My maternal grandmother was a prize-winning horticulturalist, so a good bit of my childhood was spent around truly amazing flowers. I didn't get a lot of direct instruction--honestly I wasn't that interested when I was a kid, and mostly I was warned not to touch anything. But I assume something rubbed off, because the ladies have always praised my taste in flowers. Thanks, Grandmama!
Flower names can be confusing... some are cutesy, some are more Latin or Greek than English, and others are just perplexing. But one name in particular really bugged me as a kid: the Black-eyed Susan. It's a pretty little yellow and black flower, but Mom's name is Susan and it always bothered me because it sounded like someone beat up my mother. My father is a true gentleman who has been happily married to my mother for nearly 40 years, and there is no history of domestic violence in my family--let me state that for the record. I just found the concept of someone hurting Mom abhorrent, and why on earth would someone name a flower that?
Now let's skip to the present day. I don't get angry when I see the flower, and I've enjoyed the tradition of sipping a Mint Julep on the day of the Kentucky Derby. In fact, in 2008 I had the honor of quaffing a Mint Julep at Churchill Downs during an off-season race, and I was close enough to the track to get hit with stray flecks of dirt. But it turns out that there is another cocktail associated with a famous horse race, Baltimore's Preakness Stakes. This cocktail is called... the Black-eyed Susan, after the blanket that is draped over the winning horse, made from the state flower of Maryland.
Out of curiosity, I had to give it a shot.
Note: Most recipes for this cocktail assume you're serving 10-20 people, in the grand tradition of Southern punches. Likewise, there are dozens of competing recipes with often differing ingredients and proportions, and so as to avoid having to fight a duel at sunset, I do not make any claims to this as the definitive version. I chose a simple, smaller recipe for two from Southern Living:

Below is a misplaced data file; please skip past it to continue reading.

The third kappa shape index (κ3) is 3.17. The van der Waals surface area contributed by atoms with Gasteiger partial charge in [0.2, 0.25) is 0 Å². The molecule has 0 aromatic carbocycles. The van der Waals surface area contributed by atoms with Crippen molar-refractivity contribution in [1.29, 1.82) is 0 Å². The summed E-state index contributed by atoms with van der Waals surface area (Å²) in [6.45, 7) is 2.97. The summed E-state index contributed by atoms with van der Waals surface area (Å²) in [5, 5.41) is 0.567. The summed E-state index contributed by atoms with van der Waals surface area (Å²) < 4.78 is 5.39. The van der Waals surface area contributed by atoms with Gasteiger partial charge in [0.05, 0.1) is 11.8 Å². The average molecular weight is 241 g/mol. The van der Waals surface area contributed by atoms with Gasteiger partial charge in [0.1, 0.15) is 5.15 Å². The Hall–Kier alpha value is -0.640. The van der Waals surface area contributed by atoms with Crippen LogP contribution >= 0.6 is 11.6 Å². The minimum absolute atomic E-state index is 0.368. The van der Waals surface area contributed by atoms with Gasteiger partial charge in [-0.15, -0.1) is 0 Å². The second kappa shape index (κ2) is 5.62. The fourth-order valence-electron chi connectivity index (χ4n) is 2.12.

The Black-eyed Susan Cocktail
3/4 cup orange juice
1/2 cup pineapple juice
3 tbsp. vodka
3 tbsp. light rum
2 tbsp. orange liqueur
Combine ingredients, shake and serve straight up or on the rocks. Garnish with cherries and orange slices if desired, though I've seen all sorts of fruits used on these.
I added a dash of lemon bitters just for the fun of it. It ends up being a more complex Screwdriver, with the pineapple providing a fun element. With a 5:2 ratio of fruit juice to liquor, this is light and refreshing and could be a neat alternative for the brunch Mimosa.
P.S. The little horse is from--I'm not making this up--a Scout trip to the Anheuser-Busch brewery in St. Louis when I was twelve. It's a Clydesdale, not normally used in horse racing, but along with my fellow patrol members we gathered up as much schwag as possible. For years I carried around these fake credit cards that had Budweiser beer logos on them. I have no idea why, and once I was old enough I discovered I really didn't like the one-note flavor of Budweiser in any of its incarnations.